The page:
Liver spot

Medical quality assurance by Dr. Albrecht Nonnenmacher, MD at April 28, 2016
StartDiseasesLiver spot

Skin is the body’s largest organ. Because it covers the outside of the body, it is easy to see changes, such as when age spots or liver spots develop. They also known as solar lentigines, senile lentigo, and sun-induced freckles.


Definition & Facts

Age spots are tan, brown or black skin blemishes that vary in size. While they are more common among middle aged people and senior citizens, people of any age can get them. They are caused by sun exposure.

Despite that they are commonly called liver spots, these areas of discoloration have nothing to do with the liver. While they may be considered cosmetically undesirable, liver spots are usually harmless and are not a sign of skin cancer.

Symptoms & Complaints

Age spots stand out because they are darker than the skin surrounding them. People with lighter skin are more prone to develop liver spots, but darker skinned people can get them as well. Age spots are usually flat and oval shaped. They can be as small as a freckle or up to one half inch across, and they may clump together. Colors range from tan to brown or black.

Age spots tend to be located in areas of the body that get more sunlight or ultraviolet light, including the face, feet, shoulders, backs of hands, and upper back. Since age spots are harmless, there is no need for medical attention. However, people who find the dark spots unattractive can get medical treatment to remove them or reduce their appearance.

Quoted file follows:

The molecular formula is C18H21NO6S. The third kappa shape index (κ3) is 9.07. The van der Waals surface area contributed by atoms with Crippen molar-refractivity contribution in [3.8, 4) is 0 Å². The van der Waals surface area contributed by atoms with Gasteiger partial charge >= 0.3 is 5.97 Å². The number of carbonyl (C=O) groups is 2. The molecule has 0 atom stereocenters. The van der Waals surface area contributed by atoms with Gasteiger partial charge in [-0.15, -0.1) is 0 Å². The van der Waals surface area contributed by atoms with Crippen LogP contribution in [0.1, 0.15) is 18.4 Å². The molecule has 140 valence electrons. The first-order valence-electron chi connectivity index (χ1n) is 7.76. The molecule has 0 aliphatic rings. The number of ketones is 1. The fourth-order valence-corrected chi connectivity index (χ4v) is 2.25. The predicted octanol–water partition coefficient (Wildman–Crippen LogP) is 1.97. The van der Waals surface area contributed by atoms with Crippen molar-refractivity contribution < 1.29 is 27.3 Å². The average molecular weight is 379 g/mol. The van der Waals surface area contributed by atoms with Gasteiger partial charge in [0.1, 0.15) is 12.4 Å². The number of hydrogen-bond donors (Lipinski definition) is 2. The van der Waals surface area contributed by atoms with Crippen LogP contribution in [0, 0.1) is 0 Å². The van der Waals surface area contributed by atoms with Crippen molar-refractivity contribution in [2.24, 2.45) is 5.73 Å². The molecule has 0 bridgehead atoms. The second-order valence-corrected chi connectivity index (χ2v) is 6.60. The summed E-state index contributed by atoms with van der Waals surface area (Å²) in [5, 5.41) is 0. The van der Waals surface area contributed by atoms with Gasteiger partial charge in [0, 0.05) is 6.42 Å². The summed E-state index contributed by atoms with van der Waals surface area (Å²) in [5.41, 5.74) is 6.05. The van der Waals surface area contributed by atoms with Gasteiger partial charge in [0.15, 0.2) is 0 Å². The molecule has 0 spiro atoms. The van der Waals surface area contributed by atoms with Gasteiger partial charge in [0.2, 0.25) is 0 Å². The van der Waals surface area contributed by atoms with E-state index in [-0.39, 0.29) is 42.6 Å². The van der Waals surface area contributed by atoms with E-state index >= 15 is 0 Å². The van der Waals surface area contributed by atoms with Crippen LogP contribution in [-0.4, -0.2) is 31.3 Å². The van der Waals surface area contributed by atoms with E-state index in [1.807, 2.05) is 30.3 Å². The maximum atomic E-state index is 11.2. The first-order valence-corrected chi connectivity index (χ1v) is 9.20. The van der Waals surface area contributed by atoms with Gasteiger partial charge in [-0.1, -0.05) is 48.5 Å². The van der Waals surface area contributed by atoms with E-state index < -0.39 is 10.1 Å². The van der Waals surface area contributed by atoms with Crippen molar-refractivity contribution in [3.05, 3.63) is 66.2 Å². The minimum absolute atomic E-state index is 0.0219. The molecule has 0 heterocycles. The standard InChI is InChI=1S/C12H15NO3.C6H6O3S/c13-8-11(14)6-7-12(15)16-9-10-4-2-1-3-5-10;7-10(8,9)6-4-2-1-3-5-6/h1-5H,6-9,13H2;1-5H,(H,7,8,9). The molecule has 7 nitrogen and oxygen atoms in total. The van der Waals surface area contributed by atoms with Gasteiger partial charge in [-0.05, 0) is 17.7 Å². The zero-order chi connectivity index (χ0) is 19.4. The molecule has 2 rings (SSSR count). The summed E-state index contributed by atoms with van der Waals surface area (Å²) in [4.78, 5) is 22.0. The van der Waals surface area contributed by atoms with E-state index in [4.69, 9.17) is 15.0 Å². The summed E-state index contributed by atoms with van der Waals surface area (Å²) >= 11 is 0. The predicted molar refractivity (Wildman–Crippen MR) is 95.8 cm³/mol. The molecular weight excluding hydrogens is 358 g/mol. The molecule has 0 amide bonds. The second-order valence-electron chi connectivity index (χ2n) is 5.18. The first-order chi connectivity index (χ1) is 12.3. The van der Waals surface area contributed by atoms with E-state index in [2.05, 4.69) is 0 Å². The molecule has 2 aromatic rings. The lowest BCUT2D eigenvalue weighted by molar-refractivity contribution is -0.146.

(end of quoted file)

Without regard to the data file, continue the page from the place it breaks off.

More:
If the spots change in appearance, a doctor can do a visual exam or a biopsy to rule out the possibility of cancer. Changes to look for include a rapid increase in the size of spots, the border shape becoming irregular, and the spot becoming red, itchy, tender or bleeding. Also, one should seek medical advice if, instead of one color, the spot develops an odd color combination.


The main cause of age spots is exposure to the sun’s ultraviolet (UV) rays. When ultraviolet rays touch the skin, they pass through it and destroy skin cells. The ultraviolet light speeds up the production of melanin, or pigment, which is what gives skin its color. Because of this accelerated production of pigment, those cells with extra melanin clump together and the skin tans.

The darker skin then acts as a protector, shielding skin’s deeper layers from further UV damage. Younger skin quickly creates new skin to replace the damaged areas. Older skin reacts differently, developing age spots. Exposure needs to be frequent and prolonged, which is why liver spots are more common in people over the age of 50. These spots are most commonly seen in areas of the body that get the most sun exposure, such as the face and the backs of hands.

Another cause of age spots is tanning lamps and tanning beds which produce UV light. As with sun exposure, the UV lights speed up melanin production, which leads to age spots. Some causes of age spots are unknown.

Diagnosis & Tests